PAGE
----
“Yes, Sir,” I answered and began down the road in my father’s ill-fitting dress boots that I bought from him for $70. Doing as he said, having to admit to a businessman, a receptionist and doctor who interviewed me that I had tried to pass 9th grade twice, and failed, and despairing of making a third attempt, quit school on my 16th birthday so I could learn how to do some kind of work “on the job.” They all wished me well, gave me some tips on being interviewed by others, and sent me on my way.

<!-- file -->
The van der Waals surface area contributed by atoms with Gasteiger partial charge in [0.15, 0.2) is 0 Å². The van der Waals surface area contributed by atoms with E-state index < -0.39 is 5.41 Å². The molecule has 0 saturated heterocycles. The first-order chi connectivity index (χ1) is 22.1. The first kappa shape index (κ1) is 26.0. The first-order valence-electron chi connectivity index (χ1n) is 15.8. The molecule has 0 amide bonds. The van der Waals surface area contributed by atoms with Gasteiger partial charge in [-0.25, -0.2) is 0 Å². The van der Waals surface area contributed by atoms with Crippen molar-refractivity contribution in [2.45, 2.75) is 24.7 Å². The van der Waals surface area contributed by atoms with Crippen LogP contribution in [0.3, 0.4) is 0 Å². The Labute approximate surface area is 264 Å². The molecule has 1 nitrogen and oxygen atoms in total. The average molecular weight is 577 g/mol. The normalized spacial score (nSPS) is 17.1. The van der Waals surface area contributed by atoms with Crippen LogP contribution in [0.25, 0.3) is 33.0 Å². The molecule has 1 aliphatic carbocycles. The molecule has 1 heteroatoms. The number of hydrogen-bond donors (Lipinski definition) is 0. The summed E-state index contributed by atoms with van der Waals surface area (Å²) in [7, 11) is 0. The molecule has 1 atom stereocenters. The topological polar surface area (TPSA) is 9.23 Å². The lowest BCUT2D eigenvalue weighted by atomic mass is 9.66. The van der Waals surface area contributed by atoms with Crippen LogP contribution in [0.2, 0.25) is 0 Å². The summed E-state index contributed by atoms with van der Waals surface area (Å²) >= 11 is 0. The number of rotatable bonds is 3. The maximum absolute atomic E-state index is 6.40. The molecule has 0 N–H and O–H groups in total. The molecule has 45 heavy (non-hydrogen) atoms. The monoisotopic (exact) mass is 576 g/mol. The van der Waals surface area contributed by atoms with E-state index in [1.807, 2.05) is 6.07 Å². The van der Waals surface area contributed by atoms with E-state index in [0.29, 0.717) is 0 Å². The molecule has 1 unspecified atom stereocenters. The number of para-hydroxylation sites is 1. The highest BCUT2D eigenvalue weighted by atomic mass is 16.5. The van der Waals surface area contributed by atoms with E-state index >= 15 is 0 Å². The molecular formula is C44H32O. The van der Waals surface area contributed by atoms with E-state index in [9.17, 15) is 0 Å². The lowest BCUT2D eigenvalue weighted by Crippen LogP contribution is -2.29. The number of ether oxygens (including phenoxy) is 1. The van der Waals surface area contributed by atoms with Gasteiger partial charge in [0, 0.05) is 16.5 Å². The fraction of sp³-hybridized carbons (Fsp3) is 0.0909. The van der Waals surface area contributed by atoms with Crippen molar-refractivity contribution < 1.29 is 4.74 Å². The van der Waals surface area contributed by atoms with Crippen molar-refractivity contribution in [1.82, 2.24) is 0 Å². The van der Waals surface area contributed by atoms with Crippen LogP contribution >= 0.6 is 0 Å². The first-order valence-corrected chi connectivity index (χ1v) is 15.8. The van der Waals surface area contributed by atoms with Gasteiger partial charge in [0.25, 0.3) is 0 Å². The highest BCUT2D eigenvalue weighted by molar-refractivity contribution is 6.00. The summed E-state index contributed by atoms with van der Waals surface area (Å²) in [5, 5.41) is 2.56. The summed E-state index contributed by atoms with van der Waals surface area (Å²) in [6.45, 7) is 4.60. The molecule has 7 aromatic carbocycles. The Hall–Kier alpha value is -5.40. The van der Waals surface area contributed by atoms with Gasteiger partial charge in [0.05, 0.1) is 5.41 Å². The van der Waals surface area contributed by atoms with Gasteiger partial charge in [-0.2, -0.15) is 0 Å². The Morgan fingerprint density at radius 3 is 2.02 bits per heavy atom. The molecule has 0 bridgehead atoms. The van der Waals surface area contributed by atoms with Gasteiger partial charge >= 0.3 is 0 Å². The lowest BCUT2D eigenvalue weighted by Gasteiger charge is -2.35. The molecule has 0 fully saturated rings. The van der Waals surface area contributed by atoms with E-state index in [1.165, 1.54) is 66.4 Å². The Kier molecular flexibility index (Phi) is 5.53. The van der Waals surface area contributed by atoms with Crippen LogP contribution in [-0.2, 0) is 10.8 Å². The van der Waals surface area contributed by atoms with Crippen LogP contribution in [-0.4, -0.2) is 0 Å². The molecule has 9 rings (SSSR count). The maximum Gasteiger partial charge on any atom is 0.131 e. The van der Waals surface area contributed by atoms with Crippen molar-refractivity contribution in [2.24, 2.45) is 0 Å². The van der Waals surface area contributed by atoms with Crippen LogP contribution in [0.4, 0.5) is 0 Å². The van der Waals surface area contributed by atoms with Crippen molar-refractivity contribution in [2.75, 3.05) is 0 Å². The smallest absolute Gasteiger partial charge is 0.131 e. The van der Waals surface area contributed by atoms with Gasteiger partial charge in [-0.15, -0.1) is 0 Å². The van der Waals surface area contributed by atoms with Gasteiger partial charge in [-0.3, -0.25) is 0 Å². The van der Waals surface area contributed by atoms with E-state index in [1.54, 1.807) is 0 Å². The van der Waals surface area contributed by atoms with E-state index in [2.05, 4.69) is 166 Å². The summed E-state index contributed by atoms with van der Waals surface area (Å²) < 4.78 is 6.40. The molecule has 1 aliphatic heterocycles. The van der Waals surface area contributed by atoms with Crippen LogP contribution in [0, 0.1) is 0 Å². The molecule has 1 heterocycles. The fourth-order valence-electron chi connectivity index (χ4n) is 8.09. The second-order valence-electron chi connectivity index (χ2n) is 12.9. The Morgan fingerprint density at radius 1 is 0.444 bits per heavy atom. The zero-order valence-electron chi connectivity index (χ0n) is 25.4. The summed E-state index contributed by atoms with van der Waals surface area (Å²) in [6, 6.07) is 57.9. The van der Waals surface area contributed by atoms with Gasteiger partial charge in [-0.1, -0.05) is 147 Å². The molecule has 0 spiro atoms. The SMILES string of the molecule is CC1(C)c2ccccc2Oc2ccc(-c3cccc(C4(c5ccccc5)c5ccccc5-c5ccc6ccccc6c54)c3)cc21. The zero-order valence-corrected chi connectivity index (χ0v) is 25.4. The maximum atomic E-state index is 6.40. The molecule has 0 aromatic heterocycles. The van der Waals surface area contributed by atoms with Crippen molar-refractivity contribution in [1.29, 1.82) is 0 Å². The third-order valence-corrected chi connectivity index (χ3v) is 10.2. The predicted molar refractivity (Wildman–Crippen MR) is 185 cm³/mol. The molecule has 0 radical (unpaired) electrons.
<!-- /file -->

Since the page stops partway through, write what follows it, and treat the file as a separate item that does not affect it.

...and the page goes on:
Ironically, eventually, 4 miles from where I now sit in Northeast Baltimore, blisters forming on my ankles from the loose zip-up boots, at White Avenue and Belair Road, I saw a black man, getting on a bus and heading downtown, a janitor who worked at Miller Motors that had a showroom on that street corner. Not knowing that I would spend 4 years managing the local supermarket 3 blocks back on the west side of the street, in the 2000s, and 8 years renting a room on White Avenue as an e-pulp writer in the 20teens, I crossed the street, headed back north and walked into Bel Garden Bi-Rite and filled out a job application at the courtesy booth. Little did I know that a future roommate of mine, known by one and all as “Bonehead,” had just lost a finger on the forklift and that a replacement was needed.